IT'S NOT EXACTLY common for someone to thank you for firing them.
That’s what happened, though, when Dana Mitchell, CFP, CLU, let go of an administrative staff member she had a great relationship with but who was not detail-oriented enough for her role in following up on client questions.
The fired staff member wrote a letter to Mitchell thanking her for not keeping her in something she also felt wasn’t the right fit. “She thanked me for helping her to carefully talk through her career and think about what she truly wanted to do,” said Mitchell, a six-year MDRT member from Toronto, Ontario, Canada.
The reason for the smooth transition was that, rather than simply terminating the employee, Mitchell hired a consultant to aid the transition, an idea she learned from a fellow MDRT member at an Annual Meeting.
First, Mitchell reached out to her company’s employment lawyer to learn more about the process of terminating an employee, and to understand what a generous severance package would entail. The lawyer provided a list of consultants Mitchell could hire, so she called a few of the options and asked about their services, vetting them carefully before finally selecting one.
“The relationship with my staff member was important to me,” Mitchell said, “so if I was going to invest the money in a consultant, I wanted to make sure it was the right one.”
The chosen consultant was hired for an initial two-hour meeting about termination. She then spent five hours with the terminated employee to refine her resume and discuss possible opportunities for a recent graduate with a business degree.
“I think it can be really overwhelming to figure out where to go,” Mitchell said. “She had never had someone with experience tell her, ‘If you’re interested in this, this is where you start.’”
That helped provide a springboard from the problems at the office, where the employee, a small-town native and big-picture thinker, had struggled to adapt to commuting in a big city and the nuances of her role. With guidance from the consultant, she wound up not just leaving the city but leaving the financial services industry entirely, moving into a more transactional field.
Mitchell, whose practice has a team of eight (including an actuary and investment specialist on retainer) and specializes in full financial planning for business owners, learned several things from this experience:
Some skills can’t be taught. For a while, Mitchell thought her employee would grow into the role, and mistakes that were happening were just part of a learning curve. When two years of trying did not lead to growth, it became clear that the issue was the fit, not the time given to acclimate.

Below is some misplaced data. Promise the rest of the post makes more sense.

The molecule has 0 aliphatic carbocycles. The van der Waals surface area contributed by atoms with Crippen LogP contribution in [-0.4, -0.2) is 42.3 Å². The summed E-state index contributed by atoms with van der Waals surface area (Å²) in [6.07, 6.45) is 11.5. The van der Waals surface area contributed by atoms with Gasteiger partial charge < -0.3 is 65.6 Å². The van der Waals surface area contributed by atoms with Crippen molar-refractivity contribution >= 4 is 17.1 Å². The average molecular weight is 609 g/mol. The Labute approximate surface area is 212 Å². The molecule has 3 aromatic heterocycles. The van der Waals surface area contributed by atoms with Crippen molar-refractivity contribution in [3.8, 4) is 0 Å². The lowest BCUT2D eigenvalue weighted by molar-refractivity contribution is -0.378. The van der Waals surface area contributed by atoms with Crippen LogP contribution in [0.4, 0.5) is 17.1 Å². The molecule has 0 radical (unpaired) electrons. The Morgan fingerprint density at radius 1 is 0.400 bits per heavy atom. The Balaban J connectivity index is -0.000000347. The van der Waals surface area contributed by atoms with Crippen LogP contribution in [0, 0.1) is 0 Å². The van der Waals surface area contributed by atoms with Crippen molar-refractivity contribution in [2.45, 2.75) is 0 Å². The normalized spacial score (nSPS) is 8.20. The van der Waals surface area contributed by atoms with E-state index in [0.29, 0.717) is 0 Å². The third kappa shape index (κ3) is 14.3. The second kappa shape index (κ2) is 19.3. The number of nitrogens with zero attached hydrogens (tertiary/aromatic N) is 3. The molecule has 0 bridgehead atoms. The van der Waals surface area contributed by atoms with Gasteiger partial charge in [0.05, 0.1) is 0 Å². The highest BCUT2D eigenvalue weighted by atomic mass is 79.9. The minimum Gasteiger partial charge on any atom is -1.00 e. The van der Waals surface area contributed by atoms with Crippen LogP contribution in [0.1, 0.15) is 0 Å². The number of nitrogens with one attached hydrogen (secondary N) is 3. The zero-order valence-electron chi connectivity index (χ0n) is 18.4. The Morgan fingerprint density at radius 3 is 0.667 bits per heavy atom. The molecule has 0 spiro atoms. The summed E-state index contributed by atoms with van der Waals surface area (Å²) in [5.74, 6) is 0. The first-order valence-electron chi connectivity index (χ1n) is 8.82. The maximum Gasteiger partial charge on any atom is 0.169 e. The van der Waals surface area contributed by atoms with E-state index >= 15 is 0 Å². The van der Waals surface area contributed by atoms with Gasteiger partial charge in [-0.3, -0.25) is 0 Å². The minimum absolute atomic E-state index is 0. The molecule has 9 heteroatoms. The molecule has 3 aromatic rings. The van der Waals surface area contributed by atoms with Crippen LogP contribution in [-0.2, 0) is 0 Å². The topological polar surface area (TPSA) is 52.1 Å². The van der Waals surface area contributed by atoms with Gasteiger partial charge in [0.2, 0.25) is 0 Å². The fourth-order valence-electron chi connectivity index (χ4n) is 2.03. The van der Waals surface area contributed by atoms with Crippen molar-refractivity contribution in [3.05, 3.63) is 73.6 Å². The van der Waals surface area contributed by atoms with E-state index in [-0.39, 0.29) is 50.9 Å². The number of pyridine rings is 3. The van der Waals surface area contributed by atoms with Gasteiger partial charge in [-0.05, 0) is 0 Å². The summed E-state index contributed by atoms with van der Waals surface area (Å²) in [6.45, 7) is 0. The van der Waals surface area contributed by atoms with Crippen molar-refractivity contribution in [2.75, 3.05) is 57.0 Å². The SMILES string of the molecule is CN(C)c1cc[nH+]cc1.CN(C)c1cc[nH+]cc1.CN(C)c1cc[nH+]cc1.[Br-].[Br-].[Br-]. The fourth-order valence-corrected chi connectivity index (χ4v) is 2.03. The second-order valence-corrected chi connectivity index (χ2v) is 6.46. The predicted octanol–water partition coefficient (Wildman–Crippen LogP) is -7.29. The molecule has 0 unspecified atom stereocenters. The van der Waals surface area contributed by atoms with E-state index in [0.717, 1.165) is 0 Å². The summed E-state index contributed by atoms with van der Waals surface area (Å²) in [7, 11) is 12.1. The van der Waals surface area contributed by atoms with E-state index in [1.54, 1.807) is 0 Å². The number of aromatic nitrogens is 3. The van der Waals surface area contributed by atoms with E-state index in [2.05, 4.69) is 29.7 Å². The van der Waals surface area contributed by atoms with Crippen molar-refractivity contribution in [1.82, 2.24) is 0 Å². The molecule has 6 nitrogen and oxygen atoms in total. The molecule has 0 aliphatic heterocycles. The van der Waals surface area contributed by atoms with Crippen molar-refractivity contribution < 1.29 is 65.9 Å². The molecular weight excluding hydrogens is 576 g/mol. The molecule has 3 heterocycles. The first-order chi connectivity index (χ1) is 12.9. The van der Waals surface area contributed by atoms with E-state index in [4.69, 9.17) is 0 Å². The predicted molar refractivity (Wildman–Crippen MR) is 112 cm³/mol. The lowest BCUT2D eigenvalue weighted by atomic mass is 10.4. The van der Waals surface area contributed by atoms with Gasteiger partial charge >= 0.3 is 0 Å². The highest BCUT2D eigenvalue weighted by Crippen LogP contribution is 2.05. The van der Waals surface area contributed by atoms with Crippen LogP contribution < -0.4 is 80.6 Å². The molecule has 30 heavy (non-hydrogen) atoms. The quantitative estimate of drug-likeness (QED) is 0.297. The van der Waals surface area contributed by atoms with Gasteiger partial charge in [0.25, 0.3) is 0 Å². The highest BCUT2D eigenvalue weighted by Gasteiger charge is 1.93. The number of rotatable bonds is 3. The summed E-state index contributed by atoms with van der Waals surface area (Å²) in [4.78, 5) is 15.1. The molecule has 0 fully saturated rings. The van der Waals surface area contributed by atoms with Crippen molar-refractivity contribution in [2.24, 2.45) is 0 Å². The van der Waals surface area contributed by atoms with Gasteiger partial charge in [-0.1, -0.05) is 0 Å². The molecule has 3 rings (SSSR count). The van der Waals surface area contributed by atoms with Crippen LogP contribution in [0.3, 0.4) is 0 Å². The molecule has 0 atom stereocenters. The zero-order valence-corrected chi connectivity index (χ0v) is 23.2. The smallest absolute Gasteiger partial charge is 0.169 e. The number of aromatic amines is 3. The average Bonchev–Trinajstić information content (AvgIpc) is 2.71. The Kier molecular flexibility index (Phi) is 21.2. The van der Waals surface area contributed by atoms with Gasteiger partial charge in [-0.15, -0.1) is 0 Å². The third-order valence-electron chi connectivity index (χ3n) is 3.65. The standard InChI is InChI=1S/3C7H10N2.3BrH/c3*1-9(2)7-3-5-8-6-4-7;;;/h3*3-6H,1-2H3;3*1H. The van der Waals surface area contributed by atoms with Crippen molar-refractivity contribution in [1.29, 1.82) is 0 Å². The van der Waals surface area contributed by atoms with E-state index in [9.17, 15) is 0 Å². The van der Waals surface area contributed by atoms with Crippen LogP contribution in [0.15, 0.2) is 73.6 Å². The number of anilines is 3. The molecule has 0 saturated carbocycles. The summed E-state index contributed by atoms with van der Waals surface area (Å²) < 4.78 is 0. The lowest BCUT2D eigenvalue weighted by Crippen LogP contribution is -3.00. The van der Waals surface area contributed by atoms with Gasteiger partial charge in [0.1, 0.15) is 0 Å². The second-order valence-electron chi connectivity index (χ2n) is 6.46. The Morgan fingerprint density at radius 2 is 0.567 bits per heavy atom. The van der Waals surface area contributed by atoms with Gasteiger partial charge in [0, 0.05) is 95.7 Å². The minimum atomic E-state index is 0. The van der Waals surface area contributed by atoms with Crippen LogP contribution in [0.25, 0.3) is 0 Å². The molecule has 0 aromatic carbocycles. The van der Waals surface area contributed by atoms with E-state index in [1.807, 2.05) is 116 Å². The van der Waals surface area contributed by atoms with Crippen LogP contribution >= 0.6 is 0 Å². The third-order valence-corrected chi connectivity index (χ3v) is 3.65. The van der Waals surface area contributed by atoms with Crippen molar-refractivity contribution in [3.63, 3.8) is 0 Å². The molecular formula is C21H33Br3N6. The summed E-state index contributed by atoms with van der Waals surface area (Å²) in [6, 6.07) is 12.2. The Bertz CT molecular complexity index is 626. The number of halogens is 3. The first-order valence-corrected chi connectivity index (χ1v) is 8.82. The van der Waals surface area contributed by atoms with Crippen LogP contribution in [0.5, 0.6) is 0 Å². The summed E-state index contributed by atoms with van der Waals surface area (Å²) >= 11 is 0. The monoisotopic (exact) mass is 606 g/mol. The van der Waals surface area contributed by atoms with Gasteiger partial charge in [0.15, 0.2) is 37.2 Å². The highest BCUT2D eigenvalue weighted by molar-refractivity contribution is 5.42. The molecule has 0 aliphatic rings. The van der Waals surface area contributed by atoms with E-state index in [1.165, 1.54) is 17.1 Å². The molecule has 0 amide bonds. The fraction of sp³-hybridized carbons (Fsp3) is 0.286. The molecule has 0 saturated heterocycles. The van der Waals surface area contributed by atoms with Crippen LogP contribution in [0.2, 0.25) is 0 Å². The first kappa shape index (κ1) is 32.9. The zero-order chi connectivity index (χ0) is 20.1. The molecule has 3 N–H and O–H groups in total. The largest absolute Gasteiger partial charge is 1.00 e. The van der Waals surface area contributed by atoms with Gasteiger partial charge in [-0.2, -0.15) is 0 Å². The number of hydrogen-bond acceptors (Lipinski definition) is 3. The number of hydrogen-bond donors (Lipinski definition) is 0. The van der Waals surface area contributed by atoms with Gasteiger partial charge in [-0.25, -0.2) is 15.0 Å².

Better to move on than delay the inevitable. Without the consultant, Mitchell said, she would have probably kept her staff member on board, harming efficiency and morale as others had to check that person’s work. Only a client or colleague complaining or leaving would have prompted change, Mitchell said. With the consultant, it became clear there was a better solution. “You hire the best that you can, and if it doesn’t work out, instead of keeping someone because you have a good relationship, you can kindly move on. It’s good for the business, and it feels good for you.”
Individual problems may speak to bigger opportunities for change. This employee was the only staff member Mitchell has had to let go in 15 years of business. But this situation identified the ability to restructure her business (with the same consultant’s help) so that each aspect was serviced by a different person. So rather than pressuring one admin person to manage multiple components, now clients know who to talk to about insurance and who to talk to about investments. With multiple points of contact, Mitchell’s practice avoids any communication-based bottlenecks or any staff member tasked with working in an area in which they do not excel.
Firing someone doesn’t mean you’ve failed. “I looked at some of my clients who let people go all the time and thought it suggests something negative about their hiring practices,” Mitchell said. “But they’re just proactive about knowing not everyone is trainable, and there’s no way to truly know until you give them a try. Don’t show them the relationship is important by keeping them; show them by helping them move on.”